Russia's top Olympic official has called U.S. swim star Lilly King a "little girl" in a sharp-tongued response to her criticism of the doping-ban past of her Russian rival Yulia Efimova.
King was sharply critical of Efimova, who received a 16-month ban for a positive test in 2013, before beating her to gold in the 100-meter breaststroke Monday.
The competition between the two swimmers got off to a testy start when Efimova wagged her finger at King following a semifinal win last Sunday. King reciprocated with a finger wag of her own after beating Efimova's time in her own semfinal.
King then spoke out after winning the 100-meter race against her Russian rival.
"It just proves you can compete clean and still come out on top with all the hard work you put in behind the scenes, behind the meet, at practice and weight sessions," King said after the race. "There is a way to become the best and do it the right way."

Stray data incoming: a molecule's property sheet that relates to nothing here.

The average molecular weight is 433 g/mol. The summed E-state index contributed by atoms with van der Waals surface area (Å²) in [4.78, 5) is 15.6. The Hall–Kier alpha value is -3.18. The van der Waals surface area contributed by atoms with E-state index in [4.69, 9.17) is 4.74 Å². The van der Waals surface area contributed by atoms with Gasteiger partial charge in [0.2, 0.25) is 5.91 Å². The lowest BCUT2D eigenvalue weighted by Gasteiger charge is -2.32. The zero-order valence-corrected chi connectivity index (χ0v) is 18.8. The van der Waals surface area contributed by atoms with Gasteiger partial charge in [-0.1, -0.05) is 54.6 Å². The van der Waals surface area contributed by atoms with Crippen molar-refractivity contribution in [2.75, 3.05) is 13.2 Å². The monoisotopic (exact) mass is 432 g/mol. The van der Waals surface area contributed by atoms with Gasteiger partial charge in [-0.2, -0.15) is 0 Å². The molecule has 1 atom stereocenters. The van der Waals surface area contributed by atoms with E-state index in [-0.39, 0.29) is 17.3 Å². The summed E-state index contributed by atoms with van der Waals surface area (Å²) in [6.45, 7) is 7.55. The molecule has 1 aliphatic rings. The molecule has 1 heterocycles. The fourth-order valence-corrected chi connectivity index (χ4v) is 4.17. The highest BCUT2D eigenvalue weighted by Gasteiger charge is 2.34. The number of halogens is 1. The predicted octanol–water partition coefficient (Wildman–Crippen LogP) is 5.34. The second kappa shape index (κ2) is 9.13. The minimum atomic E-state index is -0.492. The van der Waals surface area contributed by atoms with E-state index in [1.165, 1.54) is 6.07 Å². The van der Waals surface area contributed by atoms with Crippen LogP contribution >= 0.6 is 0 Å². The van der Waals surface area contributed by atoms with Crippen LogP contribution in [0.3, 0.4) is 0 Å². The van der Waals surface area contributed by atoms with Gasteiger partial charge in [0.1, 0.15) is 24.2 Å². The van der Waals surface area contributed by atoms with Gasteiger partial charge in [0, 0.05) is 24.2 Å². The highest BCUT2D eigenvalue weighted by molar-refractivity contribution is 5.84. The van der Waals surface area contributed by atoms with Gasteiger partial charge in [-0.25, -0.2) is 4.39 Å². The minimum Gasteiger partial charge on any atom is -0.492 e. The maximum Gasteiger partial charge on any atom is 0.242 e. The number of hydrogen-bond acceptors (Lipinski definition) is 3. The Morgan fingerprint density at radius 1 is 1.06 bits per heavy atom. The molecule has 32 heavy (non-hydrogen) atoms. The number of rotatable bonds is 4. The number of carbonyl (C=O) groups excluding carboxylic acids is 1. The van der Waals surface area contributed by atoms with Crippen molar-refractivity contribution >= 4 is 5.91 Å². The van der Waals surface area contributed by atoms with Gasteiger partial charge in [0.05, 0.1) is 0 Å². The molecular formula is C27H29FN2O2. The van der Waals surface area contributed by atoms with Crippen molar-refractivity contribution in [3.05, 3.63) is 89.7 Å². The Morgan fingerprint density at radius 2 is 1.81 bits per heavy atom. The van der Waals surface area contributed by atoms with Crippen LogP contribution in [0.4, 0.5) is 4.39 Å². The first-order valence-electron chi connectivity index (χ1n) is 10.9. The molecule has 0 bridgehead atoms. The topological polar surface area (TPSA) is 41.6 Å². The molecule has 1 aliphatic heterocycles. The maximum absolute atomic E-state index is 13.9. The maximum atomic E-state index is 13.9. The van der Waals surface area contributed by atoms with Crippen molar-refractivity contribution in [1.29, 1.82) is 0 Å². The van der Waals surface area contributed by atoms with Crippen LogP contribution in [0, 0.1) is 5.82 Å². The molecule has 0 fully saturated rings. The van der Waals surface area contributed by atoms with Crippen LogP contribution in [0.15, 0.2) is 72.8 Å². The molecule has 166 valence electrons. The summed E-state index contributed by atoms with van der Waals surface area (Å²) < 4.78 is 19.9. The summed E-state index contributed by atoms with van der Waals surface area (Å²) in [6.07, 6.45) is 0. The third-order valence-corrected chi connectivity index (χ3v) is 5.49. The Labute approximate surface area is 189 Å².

Russian Olympic Committee head Alexander Zhukov said "when athletes start looking like politicians, it's funny, especially when it's a 19-year-old little girl who hasn't achieved anything yet," adding that "when she grows up, she'll understand she behaved wrongly," in comments reported by R-Sport.
Zhukov combines sports and political roles as a senior member of Russia's ruling party.
King also criticized U.S. sprint star Justin Gatlin for his doping past.
She was asked about whether she believed it was fair that other athletes like Gatlin were allowed to take part.
"Do I think people who have been caught doping should be on the team? They shouldn't. It is unfortunate we have to see that," King said.
After finishing his heat, Gatlin responded: "I don't even know who Lilly King is."
Gatlin said he's paid his debt to the sport, following two suspensions for using performance-enhancing drugs. He was banned in 2001 for a year, and again in 2006 for four years, which kept him from competing at the 2008 Beijing Olympics.
"I've worked hard, all the way from the bottom when I had nothing," Gatlin told the Associated Press earlier. "I worked hard to work back to where I'm at now. I don't understand. The system has worked. I think people need to stop looking at trying to be the judge, the jury and executioner and let the system do its job."